Q2 12:39 Second-and-3: Carson runs for 23 yards
First off, the pre-snap shift from an I-formation to a shotgun causes a shift on the Browns defensive line. The pre-snap shift from Seattle saw running back Carson move to the right of quarterback Russell Wilson, which causes the two Browns defensive linemen on the left end of the line to move inside. But, this leaves a big hole between them and the corner, T.J. Carrie, blitzing off the edge. The hole is widened even more when defensive lineman Myles Garrett, who is the furthest left defensive lineman on the line, makes an inside move. With that, Carson just has to see the hole and he does. Carrie is easily taken out of the play by the tight end, giving Carson the edge. However, safety Morgan Burnett comes up to the edge and meets the runner right at the line to gain. Though, Burnett is completely faked out by Carson and fails on his tackle attempt, allowing Carson to head downfield for a big gain.
The Browns made so many huge mistakes in the form of turnovers and penalties. Cleveland had nine penalties that totaled 83 yards. And, the Browns also committed four turnovers that each changed the game in their own way. But, not all turnovers are created alike. Here are two turnovers that were committed because of two separate causes.
Q2 1:36 Second-and-8: Mayfield is intercepted by Thompson
This turnover has a few intricacies here. The Browns are facing a Cover 3 defense with the lone safety covering the middle of the field and the cornerbacks on the outside covering the outside zones. The Browns have both their outside receivers running post routes. The whole play is rushed. At the snap, Mayfield is immediately pressured from the inside when his right tackle, Chris Hubbard, is pushed into his lap and the penetrating defensive lineman is bearing down on the quarterback. This causes Mayfield to throw the pass quicker than he wants and not with the proper footwork. But, Mayfield also looks like he had a pre-determined destination for the pass. He looked like he wanted to go to receiver Jarvis Landry on the right. All these factors caused the pass to be off-target, deflected and then intercepted. I think the better option was receiver Odell Beckham on the other side of the field. Yes, the safety was shaded slightly to Beckham, but Beckham is better than Landry at getting quick separation. He showed that ability here, and I think had Mayfield thrown it Beckham’s way, the Browns would have gotten a touchdown.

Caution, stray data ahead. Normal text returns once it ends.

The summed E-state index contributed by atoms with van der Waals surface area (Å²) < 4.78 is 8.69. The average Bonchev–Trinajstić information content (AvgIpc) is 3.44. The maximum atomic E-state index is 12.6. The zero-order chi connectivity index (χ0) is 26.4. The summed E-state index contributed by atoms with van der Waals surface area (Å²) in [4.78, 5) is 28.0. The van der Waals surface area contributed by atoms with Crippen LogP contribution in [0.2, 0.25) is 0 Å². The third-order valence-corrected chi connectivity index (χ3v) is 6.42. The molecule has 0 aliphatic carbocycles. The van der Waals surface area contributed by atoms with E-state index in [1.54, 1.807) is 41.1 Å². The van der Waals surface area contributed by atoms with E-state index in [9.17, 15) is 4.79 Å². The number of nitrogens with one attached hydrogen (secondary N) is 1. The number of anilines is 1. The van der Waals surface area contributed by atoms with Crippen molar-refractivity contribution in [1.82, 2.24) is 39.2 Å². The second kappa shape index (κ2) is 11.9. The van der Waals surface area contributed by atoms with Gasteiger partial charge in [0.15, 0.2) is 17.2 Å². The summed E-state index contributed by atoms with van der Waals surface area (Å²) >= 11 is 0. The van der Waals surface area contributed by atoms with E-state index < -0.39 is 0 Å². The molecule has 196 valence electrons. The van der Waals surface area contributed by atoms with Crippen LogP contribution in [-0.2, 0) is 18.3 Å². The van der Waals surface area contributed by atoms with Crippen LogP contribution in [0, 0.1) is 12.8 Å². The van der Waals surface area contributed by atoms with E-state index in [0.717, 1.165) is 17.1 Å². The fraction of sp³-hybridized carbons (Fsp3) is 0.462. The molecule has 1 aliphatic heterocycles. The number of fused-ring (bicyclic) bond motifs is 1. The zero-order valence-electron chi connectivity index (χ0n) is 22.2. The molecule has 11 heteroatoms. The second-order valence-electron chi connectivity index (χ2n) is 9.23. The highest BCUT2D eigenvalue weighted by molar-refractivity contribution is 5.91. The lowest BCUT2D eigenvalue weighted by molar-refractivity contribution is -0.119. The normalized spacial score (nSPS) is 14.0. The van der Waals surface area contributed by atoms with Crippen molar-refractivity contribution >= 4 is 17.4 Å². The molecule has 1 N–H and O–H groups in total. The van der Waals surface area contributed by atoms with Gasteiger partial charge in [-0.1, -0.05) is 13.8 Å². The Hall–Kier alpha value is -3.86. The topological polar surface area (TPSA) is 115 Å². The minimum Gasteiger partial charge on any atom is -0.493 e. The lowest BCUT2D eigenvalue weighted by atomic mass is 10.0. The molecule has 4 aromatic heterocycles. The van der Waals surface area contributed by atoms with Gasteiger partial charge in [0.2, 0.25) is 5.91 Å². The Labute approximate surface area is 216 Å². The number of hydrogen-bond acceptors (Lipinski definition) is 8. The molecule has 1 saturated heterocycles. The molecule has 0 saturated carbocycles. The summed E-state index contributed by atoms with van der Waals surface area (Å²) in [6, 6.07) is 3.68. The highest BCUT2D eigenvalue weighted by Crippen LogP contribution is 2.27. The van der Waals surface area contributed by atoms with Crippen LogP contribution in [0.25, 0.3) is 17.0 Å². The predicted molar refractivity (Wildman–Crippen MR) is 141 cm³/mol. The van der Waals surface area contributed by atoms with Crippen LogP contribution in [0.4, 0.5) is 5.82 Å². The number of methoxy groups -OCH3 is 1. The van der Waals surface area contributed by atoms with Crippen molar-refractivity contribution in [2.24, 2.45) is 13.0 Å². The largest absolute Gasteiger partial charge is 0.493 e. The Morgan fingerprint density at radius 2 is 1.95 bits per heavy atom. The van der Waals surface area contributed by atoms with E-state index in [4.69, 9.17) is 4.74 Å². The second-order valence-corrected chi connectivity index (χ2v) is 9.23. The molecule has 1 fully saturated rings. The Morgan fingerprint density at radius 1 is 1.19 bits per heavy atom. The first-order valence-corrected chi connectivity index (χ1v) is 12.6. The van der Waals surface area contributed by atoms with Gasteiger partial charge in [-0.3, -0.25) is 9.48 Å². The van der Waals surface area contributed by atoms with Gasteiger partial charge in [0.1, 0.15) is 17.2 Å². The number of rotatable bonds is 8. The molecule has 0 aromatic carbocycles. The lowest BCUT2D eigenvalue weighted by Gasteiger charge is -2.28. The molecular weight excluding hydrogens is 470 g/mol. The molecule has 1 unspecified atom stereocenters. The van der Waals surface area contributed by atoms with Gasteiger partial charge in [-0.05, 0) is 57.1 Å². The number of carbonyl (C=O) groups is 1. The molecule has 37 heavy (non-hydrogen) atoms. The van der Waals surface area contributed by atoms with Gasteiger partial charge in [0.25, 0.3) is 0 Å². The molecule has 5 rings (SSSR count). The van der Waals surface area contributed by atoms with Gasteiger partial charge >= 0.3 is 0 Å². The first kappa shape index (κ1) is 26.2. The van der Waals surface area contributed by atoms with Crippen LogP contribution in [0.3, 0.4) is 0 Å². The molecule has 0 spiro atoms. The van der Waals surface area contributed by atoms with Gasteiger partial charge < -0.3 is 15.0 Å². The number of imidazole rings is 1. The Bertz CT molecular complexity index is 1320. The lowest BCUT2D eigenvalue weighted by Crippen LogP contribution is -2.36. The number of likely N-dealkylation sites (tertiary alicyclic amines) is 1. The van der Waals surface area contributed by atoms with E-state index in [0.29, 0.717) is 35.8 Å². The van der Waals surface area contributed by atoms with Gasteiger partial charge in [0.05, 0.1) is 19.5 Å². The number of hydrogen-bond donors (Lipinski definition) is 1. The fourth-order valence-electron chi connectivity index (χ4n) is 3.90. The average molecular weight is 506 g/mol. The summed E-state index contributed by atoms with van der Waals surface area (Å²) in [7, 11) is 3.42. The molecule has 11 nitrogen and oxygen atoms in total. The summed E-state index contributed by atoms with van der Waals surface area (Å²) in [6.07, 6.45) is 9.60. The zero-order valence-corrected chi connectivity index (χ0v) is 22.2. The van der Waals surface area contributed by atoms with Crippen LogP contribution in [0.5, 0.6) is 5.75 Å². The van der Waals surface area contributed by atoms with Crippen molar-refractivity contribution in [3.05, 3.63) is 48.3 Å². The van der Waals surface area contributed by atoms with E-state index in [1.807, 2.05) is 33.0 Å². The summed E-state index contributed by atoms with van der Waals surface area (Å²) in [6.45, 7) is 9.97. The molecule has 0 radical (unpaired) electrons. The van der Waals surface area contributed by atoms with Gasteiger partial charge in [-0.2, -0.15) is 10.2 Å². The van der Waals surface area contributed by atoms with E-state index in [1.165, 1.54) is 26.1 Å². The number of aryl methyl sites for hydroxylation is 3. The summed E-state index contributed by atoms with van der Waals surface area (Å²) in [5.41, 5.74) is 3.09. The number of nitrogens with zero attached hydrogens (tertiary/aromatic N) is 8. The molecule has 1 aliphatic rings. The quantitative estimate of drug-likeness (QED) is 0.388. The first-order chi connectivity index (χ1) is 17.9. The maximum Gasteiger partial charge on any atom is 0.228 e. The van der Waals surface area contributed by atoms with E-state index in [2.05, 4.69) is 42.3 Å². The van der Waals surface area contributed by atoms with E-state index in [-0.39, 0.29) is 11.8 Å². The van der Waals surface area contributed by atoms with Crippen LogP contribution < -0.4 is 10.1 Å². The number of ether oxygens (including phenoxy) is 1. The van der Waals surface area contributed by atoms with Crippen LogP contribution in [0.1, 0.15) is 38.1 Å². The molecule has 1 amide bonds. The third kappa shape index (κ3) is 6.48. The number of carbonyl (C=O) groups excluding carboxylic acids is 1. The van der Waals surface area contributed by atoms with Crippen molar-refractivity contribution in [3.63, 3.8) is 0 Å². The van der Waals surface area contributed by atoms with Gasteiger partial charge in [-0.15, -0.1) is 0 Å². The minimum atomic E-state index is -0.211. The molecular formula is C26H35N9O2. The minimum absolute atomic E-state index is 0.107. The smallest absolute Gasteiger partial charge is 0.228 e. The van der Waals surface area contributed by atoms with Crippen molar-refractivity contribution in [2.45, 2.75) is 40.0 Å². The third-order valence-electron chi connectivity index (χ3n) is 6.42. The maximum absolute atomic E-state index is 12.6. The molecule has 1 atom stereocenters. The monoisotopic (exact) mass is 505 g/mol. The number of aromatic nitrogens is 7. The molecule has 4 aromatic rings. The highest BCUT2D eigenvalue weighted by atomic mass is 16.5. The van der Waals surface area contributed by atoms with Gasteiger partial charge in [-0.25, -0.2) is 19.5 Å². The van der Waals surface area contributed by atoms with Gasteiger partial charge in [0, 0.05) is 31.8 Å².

Q4 2:46 Second-and-15: Mayfield is intercepted by Wright
This turnover has two facts that are both correct. The first one is that Mayfield threw this pass behind running back Dontrell Hilliard. It was off-target on the slant pass. He needed to get it out in front of Hilliard. I am not sure if Mayfield thought he would sit down rather than continue inside, nonetheless, it was off target. The other fact is that this ball still should have been caught. It hit off of Hilliard’s hands and into the hands of the defender. This ball is still catchable to an NFL player. I also just want to point out that it is crazy that the Browns had their backup running back out wide as one of their five pass-catchers in this play. They were better served putting a fourth receiver out there or even a second tight end rather than the backup running back.
Quick Ending Thoughts